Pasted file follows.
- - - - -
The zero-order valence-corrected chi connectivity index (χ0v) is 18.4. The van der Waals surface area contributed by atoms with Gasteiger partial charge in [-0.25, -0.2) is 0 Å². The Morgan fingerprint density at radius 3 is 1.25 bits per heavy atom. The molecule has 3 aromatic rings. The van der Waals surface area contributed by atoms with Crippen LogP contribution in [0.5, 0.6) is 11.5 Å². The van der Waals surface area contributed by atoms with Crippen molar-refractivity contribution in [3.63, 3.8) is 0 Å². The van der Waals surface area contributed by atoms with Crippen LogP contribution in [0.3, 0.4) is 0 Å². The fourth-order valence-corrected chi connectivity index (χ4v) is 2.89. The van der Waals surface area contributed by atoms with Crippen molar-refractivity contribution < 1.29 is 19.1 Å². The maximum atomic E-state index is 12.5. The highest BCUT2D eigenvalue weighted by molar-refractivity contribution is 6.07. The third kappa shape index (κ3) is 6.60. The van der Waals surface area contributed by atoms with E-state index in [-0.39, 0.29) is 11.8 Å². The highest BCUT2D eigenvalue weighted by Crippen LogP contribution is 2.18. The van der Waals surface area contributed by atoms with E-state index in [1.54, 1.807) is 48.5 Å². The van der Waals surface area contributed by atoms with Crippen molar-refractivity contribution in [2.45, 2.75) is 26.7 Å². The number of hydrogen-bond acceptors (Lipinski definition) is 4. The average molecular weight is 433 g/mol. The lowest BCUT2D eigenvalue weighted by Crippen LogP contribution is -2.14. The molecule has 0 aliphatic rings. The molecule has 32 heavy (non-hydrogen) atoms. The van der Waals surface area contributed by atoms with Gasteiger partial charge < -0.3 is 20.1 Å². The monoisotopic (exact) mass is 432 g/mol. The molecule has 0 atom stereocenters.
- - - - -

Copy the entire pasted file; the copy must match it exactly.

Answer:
The zero-order valence-corrected chi connectivity index (χ0v) is 18.4. The van der Waals surface area contributed by atoms with Gasteiger partial charge in [-0.25, -0.2) is 0 Å². The Morgan fingerprint density at radius 3 is 1.25 bits per heavy atom. The molecule has 3 aromatic rings. The van der Waals surface area contributed by atoms with Crippen LogP contribution in [0.5, 0.6) is 11.5 Å². The van der Waals surface area contributed by atoms with Crippen molar-refractivity contribution in [3.63, 3.8) is 0 Å². The van der Waals surface area contributed by atoms with Crippen LogP contribution in [0.3, 0.4) is 0 Å². The fourth-order valence-corrected chi connectivity index (χ4v) is 2.89. The van der Waals surface area contributed by atoms with Crippen molar-refractivity contribution < 1.29 is 19.1 Å². The maximum atomic E-state index is 12.5. The highest BCUT2D eigenvalue weighted by molar-refractivity contribution is 6.07. The third kappa shape index (κ3) is 6.60. The van der Waals surface area contributed by atoms with E-state index in [-0.39, 0.29) is 11.8 Å². The highest BCUT2D eigenvalue weighted by Crippen LogP contribution is 2.18. The van der Waals surface area contributed by atoms with E-state index in [1.54, 1.807) is 48.5 Å². The van der Waals surface area contributed by atoms with Crippen molar-refractivity contribution in [2.45, 2.75) is 26.7 Å². The number of hydrogen-bond acceptors (Lipinski definition) is 4. The average molecular weight is 433 g/mol. The lowest BCUT2D eigenvalue weighted by Crippen LogP contribution is -2.14. The molecule has 0 aliphatic rings. The molecule has 32 heavy (non-hydrogen) atoms. The van der Waals surface area contributed by atoms with Gasteiger partial charge < -0.3 is 20.1 Å². The monoisotopic (exact) mass is 432 g/mol. The molecule has 0 atom stereocenters.